I haven't posted in a long, long time. In fact, I haven't written a single post since I've actually been in my MFA program. Why? In the beginning, it was because I was so busy trying to get my footing that I never had a moment to post. The first few months were a dream: I met so many new and enthralling writers (both my peers, professors, and writers from outside the Mason community), I took engaging and wonderful classes, I wrote 79 poems in one semester for my "79 Works" class (no big deal), and I felt like I was in the right place.
Then, winter hit. November, December, the dark months. In the flurry of getting ready for the semester end, I started thinking about what was coming ahead. I had to prepare for another difficult process. Having come to George Mason unfunded, I knew that a long-and-hard battle for funding was coming up.
George Mason invites it's continuing students the chance to apply for a teaching assistantship in their second year. For those of us who are unfunded, we know it's going to be a painful, uphill battle. Dissatisfaction sets in. Fear sets in. We start to panic and wonder whether we'll be able to stay in the program for two more years without funding. Back-up plans are made. I started hoarding all my money, trying not to go out as much. I stopped buying unnecessary books, clothing, food, etc. I started to think about getting a full-time job and going to school part time. This process does terrible things to a person. I started to think about leaving, moving back home, starting over again.
And then the TA officially process began. In a desperate bid for an unknowable number of spots, about a dozen of us applied. We interviewed, we worried, we got ulcers, we had panic attacks. We cried about it, we wrote about it, we drank about it. And now, finally, after weeks of waiting, we know.
I was offered my TA position over two weeks ago, and since that fateful Thursday afternoon, I have existed in a state of sun-drenched relief. Next year, I'll be tutoring in the Writing Center and preparing to teach Composition and Literature in my third year. I am delighted. And for once I am free from the worries that come with finances, the insecurity that comes with not knowing how I'm going to continue on this path. I will no longer have to work roughly thirty hours a week on top of my class load. Starting in the fall, I'll be a fully-funded MFAer. I can't believe it.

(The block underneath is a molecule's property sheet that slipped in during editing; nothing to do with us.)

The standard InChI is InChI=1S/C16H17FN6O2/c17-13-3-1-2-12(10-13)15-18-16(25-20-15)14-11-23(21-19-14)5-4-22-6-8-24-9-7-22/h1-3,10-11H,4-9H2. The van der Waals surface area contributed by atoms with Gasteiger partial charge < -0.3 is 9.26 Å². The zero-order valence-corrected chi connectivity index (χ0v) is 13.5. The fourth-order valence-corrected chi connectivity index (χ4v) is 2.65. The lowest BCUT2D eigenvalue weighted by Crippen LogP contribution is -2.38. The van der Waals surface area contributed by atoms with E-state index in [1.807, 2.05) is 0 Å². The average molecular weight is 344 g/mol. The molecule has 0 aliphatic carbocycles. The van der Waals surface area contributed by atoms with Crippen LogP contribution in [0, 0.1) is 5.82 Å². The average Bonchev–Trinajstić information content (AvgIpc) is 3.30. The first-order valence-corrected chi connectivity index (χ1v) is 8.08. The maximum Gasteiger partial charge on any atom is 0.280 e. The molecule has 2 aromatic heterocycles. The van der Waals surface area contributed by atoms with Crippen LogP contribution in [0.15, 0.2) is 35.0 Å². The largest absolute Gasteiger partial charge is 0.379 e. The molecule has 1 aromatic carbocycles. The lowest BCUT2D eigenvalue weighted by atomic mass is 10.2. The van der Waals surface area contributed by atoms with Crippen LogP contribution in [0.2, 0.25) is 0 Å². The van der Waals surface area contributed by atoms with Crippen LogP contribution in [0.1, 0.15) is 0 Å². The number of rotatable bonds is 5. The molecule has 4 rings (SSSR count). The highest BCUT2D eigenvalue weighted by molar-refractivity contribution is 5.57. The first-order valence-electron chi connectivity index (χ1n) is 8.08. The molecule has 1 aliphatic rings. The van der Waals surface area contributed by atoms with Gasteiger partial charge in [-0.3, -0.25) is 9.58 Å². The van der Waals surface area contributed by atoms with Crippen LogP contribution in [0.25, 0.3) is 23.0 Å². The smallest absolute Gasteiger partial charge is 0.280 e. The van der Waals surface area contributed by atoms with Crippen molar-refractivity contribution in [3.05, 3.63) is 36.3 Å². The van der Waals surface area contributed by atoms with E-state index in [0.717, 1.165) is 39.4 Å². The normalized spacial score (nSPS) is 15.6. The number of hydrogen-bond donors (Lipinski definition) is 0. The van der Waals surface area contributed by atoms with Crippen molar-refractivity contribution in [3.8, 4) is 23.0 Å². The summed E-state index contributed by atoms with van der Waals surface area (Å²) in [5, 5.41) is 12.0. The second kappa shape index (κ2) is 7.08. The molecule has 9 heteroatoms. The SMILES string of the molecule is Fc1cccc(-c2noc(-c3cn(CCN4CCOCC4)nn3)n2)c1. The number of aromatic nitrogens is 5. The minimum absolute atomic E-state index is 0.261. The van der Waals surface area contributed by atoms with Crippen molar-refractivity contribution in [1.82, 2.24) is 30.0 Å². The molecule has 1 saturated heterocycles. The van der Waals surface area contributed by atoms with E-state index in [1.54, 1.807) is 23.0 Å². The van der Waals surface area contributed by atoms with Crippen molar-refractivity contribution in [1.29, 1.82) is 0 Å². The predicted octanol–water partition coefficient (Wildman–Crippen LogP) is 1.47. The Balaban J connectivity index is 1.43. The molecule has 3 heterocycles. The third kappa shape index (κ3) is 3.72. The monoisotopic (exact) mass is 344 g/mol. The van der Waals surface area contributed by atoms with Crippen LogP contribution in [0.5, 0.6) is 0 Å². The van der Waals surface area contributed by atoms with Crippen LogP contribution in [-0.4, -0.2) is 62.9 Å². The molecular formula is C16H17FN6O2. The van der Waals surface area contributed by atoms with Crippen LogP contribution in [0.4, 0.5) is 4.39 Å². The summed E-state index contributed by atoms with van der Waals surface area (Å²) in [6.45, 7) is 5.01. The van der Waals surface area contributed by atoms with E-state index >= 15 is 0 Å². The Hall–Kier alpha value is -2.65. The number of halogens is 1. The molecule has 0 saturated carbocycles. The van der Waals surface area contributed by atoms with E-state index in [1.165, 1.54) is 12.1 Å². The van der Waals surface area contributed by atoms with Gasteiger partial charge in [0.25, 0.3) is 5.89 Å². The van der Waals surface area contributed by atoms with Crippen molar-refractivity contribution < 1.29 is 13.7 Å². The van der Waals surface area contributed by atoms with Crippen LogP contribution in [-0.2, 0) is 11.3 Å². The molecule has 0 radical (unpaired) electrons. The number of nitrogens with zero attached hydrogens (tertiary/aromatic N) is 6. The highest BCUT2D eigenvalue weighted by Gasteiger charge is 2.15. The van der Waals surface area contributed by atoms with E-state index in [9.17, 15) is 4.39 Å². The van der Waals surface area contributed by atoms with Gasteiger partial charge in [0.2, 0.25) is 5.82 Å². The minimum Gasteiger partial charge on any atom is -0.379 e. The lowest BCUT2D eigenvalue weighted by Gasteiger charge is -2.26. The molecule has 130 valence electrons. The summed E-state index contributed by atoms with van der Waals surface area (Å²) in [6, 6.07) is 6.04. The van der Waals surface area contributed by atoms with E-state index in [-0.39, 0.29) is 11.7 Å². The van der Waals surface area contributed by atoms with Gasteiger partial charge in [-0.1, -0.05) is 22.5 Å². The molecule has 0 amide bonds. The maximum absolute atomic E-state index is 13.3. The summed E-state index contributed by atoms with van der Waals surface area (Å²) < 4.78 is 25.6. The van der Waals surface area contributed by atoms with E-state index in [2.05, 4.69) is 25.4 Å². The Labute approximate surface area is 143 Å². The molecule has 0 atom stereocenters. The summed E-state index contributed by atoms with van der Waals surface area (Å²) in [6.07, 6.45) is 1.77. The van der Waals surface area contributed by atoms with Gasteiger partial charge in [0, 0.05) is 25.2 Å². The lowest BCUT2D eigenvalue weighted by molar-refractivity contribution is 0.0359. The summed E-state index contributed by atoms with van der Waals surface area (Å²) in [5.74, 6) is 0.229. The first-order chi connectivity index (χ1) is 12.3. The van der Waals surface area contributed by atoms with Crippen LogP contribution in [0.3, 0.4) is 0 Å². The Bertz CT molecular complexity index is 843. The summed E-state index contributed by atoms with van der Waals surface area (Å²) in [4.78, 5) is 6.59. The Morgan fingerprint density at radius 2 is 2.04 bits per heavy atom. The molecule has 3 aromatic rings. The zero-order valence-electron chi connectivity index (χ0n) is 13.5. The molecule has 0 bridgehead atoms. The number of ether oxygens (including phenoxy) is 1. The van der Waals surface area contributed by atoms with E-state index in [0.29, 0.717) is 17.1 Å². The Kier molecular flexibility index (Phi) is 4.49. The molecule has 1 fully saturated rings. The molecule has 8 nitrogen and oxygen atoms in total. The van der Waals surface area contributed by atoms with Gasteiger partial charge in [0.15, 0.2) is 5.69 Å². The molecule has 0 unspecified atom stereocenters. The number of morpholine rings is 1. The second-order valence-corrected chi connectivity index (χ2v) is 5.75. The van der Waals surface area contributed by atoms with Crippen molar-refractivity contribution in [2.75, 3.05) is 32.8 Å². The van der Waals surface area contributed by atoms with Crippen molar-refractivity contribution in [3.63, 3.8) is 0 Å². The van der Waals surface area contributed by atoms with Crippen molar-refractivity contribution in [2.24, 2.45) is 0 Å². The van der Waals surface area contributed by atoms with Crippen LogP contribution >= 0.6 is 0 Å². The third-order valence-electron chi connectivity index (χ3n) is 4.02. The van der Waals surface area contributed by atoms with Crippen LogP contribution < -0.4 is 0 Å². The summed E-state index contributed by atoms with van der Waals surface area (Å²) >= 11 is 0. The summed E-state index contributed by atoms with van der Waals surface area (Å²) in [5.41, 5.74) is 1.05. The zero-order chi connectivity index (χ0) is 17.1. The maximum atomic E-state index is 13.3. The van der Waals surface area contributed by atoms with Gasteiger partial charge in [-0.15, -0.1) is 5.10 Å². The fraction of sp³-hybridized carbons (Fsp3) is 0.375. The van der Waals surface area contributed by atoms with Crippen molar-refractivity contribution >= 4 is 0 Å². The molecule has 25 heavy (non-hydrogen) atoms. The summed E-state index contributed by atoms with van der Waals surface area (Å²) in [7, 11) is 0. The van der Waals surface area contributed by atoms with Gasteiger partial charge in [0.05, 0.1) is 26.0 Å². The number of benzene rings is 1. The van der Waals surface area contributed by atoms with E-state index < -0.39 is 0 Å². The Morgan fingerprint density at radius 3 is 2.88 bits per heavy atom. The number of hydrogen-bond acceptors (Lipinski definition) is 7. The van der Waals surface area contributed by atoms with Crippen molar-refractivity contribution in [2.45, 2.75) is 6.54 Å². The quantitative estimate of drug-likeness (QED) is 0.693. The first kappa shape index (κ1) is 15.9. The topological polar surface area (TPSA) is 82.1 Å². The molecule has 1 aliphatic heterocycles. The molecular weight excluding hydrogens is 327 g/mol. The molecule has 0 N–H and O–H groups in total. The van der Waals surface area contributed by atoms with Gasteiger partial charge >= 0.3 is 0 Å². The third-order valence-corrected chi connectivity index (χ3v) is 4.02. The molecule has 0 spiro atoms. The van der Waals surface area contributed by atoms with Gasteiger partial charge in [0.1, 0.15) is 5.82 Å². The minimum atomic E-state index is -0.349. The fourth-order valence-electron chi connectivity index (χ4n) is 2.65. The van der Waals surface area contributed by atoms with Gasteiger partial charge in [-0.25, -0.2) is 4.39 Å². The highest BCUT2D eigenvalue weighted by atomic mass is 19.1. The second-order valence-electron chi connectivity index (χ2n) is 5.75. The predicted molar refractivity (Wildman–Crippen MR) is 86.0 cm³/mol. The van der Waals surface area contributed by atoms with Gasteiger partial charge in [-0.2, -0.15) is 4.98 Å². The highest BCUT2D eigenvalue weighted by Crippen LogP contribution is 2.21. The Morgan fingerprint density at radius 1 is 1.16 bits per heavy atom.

In accepting my TA position, I exchanged several emails with the program director. In one, he thanked me for my "great bravery" in coming into the program unfunded. I know that right now there are many students about to enter MFA programs without funding. Some people would call that decision stupidity, but I agree that's it's bravery. We can go on and on about how MFAs should be funded, how this degree should cost nothing. And yes, holding out for funding is an option. But for so many others, accepting an unfunded spot can be the RIGHT CHOICE. If I hadn't taken the spot I did, I'd be miserably unemployed in a state (Michigan) whose education system is failing and whose economy is still degenerating. But instead, I'm in a vibrant place with several jobs I love, and the job I've always wanted starting in the fall. And I'm getting the time and support I need to write. For those of us who decide to take the leap, financial consequences be damned, this is an act of bravery, an act of faith. We are making an investment in our lives, our selves, and our futures. There is value in that.
I'll admit, it's easier to say all this from the position of financial security. It's easier to believe it. But that doesn't mean it's any less true. I felt like someone needs to talk about being unfunded: not about the struggle (although it is one) or the stress (lots of that, too), but about the benefits of taking the leap. You're welcome to disagree with me, many do, but for those of you who are out there and unfunded, know that it can one of the best decisions you've made.